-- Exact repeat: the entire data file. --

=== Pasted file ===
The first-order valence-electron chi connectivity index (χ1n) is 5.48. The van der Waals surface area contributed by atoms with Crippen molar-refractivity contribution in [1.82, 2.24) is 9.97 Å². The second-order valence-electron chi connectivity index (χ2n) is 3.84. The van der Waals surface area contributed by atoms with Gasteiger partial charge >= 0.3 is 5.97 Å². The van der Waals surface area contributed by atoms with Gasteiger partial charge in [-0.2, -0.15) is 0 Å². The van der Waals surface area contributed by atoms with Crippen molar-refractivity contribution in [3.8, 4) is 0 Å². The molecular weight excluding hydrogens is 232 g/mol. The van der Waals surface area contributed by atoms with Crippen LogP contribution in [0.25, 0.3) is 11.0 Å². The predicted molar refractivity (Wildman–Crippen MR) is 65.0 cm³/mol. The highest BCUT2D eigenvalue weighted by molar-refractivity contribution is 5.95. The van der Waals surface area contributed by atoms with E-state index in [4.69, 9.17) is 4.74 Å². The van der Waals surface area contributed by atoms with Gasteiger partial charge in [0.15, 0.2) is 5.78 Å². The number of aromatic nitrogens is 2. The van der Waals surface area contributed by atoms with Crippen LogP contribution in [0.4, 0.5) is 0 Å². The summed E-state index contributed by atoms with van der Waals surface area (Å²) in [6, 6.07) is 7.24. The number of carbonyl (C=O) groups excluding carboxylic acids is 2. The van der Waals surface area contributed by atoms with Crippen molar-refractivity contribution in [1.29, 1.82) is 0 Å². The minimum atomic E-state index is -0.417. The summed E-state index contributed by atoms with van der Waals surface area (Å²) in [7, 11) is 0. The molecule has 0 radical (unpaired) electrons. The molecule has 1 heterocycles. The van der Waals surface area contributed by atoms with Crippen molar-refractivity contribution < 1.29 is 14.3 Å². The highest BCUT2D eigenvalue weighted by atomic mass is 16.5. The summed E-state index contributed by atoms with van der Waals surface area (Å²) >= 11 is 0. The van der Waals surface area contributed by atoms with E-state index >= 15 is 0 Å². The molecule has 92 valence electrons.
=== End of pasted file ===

The first-order valence-electron chi connectivity index (χ1n) is 5.48. The van der Waals surface area contributed by atoms with Crippen molar-refractivity contribution in [1.82, 2.24) is 9.97 Å². The second-order valence-electron chi connectivity index (χ2n) is 3.84. The van der Waals surface area contributed by atoms with Gasteiger partial charge >= 0.3 is 5.97 Å². The van der Waals surface area contributed by atoms with Gasteiger partial charge in [-0.2, -0.15) is 0 Å². The van der Waals surface area contributed by atoms with Crippen molar-refractivity contribution in [3.8, 4) is 0 Å². The molecular weight excluding hydrogens is 232 g/mol. The van der Waals surface area contributed by atoms with Crippen LogP contribution in [0.25, 0.3) is 11.0 Å². The predicted molar refractivity (Wildman–Crippen MR) is 65.0 cm³/mol. The highest BCUT2D eigenvalue weighted by molar-refractivity contribution is 5.95. The van der Waals surface area contributed by atoms with E-state index in [4.69, 9.17) is 4.74 Å². The van der Waals surface area contributed by atoms with Gasteiger partial charge in [0.15, 0.2) is 5.78 Å². The number of aromatic nitrogens is 2. The van der Waals surface area contributed by atoms with Crippen LogP contribution in [0.4, 0.5) is 0 Å². The summed E-state index contributed by atoms with van der Waals surface area (Å²) in [6, 6.07) is 7.24. The number of carbonyl (C=O) groups excluding carboxylic acids is 2. The van der Waals surface area contributed by atoms with Crippen molar-refractivity contribution in [1.29, 1.82) is 0 Å². The minimum atomic E-state index is -0.417. The summed E-state index contributed by atoms with van der Waals surface area (Å²) in [7, 11) is 0. The molecule has 0 radical (unpaired) electrons. The molecule has 1 heterocycles. The van der Waals surface area contributed by atoms with Crippen molar-refractivity contribution < 1.29 is 14.3 Å². The highest BCUT2D eigenvalue weighted by atomic mass is 16.5. The summed E-state index contributed by atoms with van der Waals surface area (Å²) >= 11 is 0. The van der Waals surface area contributed by atoms with E-state index >= 15 is 0 Å². The molecule has 92 valence electrons.